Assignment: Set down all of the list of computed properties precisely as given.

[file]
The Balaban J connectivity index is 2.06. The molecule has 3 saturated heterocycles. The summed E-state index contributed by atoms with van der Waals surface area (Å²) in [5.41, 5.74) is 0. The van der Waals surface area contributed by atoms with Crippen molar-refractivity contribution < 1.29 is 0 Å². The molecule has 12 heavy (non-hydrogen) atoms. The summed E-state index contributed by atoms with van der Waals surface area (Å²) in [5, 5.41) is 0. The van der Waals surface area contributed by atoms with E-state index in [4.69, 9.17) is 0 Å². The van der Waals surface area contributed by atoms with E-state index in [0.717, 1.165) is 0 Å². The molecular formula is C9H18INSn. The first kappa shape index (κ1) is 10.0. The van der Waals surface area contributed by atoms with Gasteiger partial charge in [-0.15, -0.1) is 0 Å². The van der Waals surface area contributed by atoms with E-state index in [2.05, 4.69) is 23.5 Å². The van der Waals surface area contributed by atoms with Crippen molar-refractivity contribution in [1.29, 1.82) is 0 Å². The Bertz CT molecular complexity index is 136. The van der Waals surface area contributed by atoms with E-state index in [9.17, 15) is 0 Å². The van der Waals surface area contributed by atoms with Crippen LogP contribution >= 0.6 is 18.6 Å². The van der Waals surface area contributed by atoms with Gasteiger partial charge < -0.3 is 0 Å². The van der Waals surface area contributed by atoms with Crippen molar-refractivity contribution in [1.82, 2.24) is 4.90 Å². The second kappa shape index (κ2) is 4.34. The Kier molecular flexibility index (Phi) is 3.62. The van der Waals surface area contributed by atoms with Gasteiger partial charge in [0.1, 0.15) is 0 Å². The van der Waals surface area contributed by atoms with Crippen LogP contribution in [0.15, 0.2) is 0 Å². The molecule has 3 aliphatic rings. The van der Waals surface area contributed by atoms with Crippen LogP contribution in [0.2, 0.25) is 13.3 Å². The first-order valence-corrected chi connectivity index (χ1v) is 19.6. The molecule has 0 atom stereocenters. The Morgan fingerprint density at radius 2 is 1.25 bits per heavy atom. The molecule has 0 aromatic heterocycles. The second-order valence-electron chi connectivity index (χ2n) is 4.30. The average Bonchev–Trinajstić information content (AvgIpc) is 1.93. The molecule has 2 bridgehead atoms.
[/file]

The Balaban J connectivity index is 2.06. The molecule has 3 saturated heterocycles. The summed E-state index contributed by atoms with van der Waals surface area (Å²) in [5.41, 5.74) is 0. The van der Waals surface area contributed by atoms with Crippen molar-refractivity contribution < 1.29 is 0 Å². The molecule has 12 heavy (non-hydrogen) atoms. The summed E-state index contributed by atoms with van der Waals surface area (Å²) in [5, 5.41) is 0. The van der Waals surface area contributed by atoms with E-state index in [4.69, 9.17) is 0 Å². The van der Waals surface area contributed by atoms with E-state index in [0.717, 1.165) is 0 Å². The molecular formula is C9H18INSn. The first kappa shape index (κ1) is 10.0. The van der Waals surface area contributed by atoms with Gasteiger partial charge in [-0.15, -0.1) is 0 Å². The van der Waals surface area contributed by atoms with E-state index in [2.05, 4.69) is 23.5 Å². The van der Waals surface area contributed by atoms with Crippen molar-refractivity contribution in [1.29, 1.82) is 0 Å². The Bertz CT molecular complexity index is 136. The van der Waals surface area contributed by atoms with E-state index in [9.17, 15) is 0 Å². The van der Waals surface area contributed by atoms with Crippen LogP contribution >= 0.6 is 18.6 Å². The van der Waals surface area contributed by atoms with Gasteiger partial charge < -0.3 is 0 Å². The van der Waals surface area contributed by atoms with Crippen molar-refractivity contribution in [1.82, 2.24) is 4.90 Å². The second kappa shape index (κ2) is 4.34. The Kier molecular flexibility index (Phi) is 3.62. The van der Waals surface area contributed by atoms with Gasteiger partial charge in [0.1, 0.15) is 0 Å². The van der Waals surface area contributed by atoms with Crippen LogP contribution in [0.15, 0.2) is 0 Å². The molecule has 3 aliphatic rings. The van der Waals surface area contributed by atoms with Crippen LogP contribution in [0.2, 0.25) is 13.3 Å². The first-order valence-corrected chi connectivity index (χ1v) is 19.6. The molecule has 0 atom stereocenters. The Morgan fingerprint density at radius 2 is 1.25 bits per heavy atom. The molecule has 0 aromatic heterocycles. The second-order valence-electron chi connectivity index (χ2n) is 4.30. The average Bonchev–Trinajstić information content (AvgIpc) is 1.93. The molecule has 2 bridgehead atoms.